So when it is so much easier to post a blog to your own site than email an editor only to have yet another story rejected, is there still a role for the humble press release in today’s digital world?
We believe so, yes, and as we celebrate Red Robot’s 8th birthday, we’ve sifted through eight years of press release writing experience to come up with eight reasons why.
- 1 The History of Press Releases
- 2 8 Reasons Press Releases Still Matter
- 3 2. They provide access to new audiences
- 4 3. They carry the weight of authority
- 5 4. They’re adaptable across a range of channels
- 6 5. They generate high-quality backlinks from trusted sources
- 7 6. They encourage shares on social media
- 8 7. They generate content for your own website
- 9 8. They encourage a positive brand image
- 10 Final thoughts
The History of Press Releases
Before websites and blogs made every business a publisher, companies had limited options for communicating directly with the public at large.
They could pay for advertising, but it’s expensive, and not well suited to general communication. The people who see it will assume you are just trying to sell something.
If a business felt it had something really weighty and important to say, it could pay for a report. The difficulty then was how to distribute a printed document. Alternatively, you could sweet talk some friends in the media to run an interview with you or a feature about your business – or you could pay a PR professional to do the sweet talking for you.
By far the most straightforward option was the press release. Cheap to produce and easy to distribute, the purpose of a press release is to get an announcement picked up by an intermediary media service who find it interesting enough to publish and so share with the public at large.
Press Releases Thrived in a Digital World
For the sake of few dozen photocopies and stamps, a successful press release could see a company’s news reach an audience of thousands. If you hit the jackpot of coverage in mainstream national media, you could easily add a couple of zeros to that figure. And things became even easier when email arrived.
Nowadays, of course, you don’t necessarily need the media to reach a sizeable audience. Popular business websites can get thousands of hits a week, and many companies run social media accounts with thousands of followers. A blog or a post on those goes direct to the audience, without having to negotiate the vagaries of editorial policy.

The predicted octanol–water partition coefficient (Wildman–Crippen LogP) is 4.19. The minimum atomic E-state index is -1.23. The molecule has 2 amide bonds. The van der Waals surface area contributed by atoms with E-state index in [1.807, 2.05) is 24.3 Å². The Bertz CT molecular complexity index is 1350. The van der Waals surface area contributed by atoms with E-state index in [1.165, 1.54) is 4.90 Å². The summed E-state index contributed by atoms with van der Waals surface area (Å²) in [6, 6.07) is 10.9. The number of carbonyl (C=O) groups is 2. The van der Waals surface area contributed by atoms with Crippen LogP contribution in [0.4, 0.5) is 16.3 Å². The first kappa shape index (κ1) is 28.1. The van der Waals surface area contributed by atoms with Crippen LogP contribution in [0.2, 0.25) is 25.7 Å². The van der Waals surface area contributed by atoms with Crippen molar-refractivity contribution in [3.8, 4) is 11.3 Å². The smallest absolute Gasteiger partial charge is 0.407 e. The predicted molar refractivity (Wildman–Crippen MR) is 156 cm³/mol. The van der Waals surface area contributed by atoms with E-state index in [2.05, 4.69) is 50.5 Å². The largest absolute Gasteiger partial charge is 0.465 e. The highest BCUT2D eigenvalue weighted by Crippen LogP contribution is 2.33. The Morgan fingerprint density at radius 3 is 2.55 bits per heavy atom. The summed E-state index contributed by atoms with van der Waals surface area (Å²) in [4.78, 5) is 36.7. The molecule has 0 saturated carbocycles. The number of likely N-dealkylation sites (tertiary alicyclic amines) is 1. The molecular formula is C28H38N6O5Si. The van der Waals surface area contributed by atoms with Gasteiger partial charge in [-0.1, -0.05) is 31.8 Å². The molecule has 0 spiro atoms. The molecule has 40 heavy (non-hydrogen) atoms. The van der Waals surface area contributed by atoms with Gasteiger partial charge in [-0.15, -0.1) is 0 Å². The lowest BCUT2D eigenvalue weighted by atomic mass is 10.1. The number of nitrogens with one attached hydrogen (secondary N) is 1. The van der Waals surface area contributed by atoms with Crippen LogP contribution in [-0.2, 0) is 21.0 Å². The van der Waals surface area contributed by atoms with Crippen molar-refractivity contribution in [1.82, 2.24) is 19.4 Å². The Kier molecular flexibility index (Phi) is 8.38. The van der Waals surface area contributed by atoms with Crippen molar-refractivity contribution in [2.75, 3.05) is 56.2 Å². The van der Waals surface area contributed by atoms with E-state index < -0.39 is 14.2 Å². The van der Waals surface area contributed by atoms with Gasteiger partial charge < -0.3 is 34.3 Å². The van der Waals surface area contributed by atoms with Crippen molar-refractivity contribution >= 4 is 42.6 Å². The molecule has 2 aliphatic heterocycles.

8 Reasons Press Releases Still Matter
With your own website and blog, you get to say whatever you like, however you like, without the restrictions of keeping a press release ‘newsworthy’. Digital channels have given brands more of a voice than ever, facilitating genuine and direct dialogue with customers which has significantly re-shaped the company-client relationship.
1. They’re a recognised format for announcements
For anything that can be considered genuine ‘news’ – announcing a forthcoming company event, a new appointment, a new product or service, financial results, a takeover or a change of premises – a press release follows a tried and tested formula that works.
Media outlets are very careful about protecting their objectivity. So while they will reject anything that is obviously sales-oriented or smacks too much of opinion (unless they ask for it), they will welcome any press release that might be considered in the general interest.
A press release functions as a kind of shorthand. As long as you follow the forms and conventions, you flag up to the editor that you have something newsworthy to share and that it is at the very least deserving of a read.
What is ‘company news’?
Some companies are concerned that ‘news’ is a narrow definition, and it will never allow you to communicate anything in line with your marketing objectives.
There are ways around that.
Commissioning a report, and then issuing a press release about the results, is a great way to build thought leadership into a media release. And this tends to attract excellent coverage.
The golden rule is to have a good story to tell. With a bit of creative thinking, it is surprising what can be spun into a yarn that editors will only be too happy to run with.
2. They provide access to new audiences
However many unique visitors you get to your website, and however many followers you have on social media, these are all people who are already aware of your brand. The majority will probably be existing customers.
Securing coverage in the media creates an opportunity to reach people who have never heard of you before, and a press release is the proven method of achieving this.
Plus, particularly for small businesses, even a modest trade publication is likely to have a larger readership than it has unique web visitors, so the argument for growing your audience is compelling.
Audiences nowadays are very savvy. No matter how well-written, insightful and informative your blog might be, they know that it is written by a businesses whose ultimate aim is to win their custom.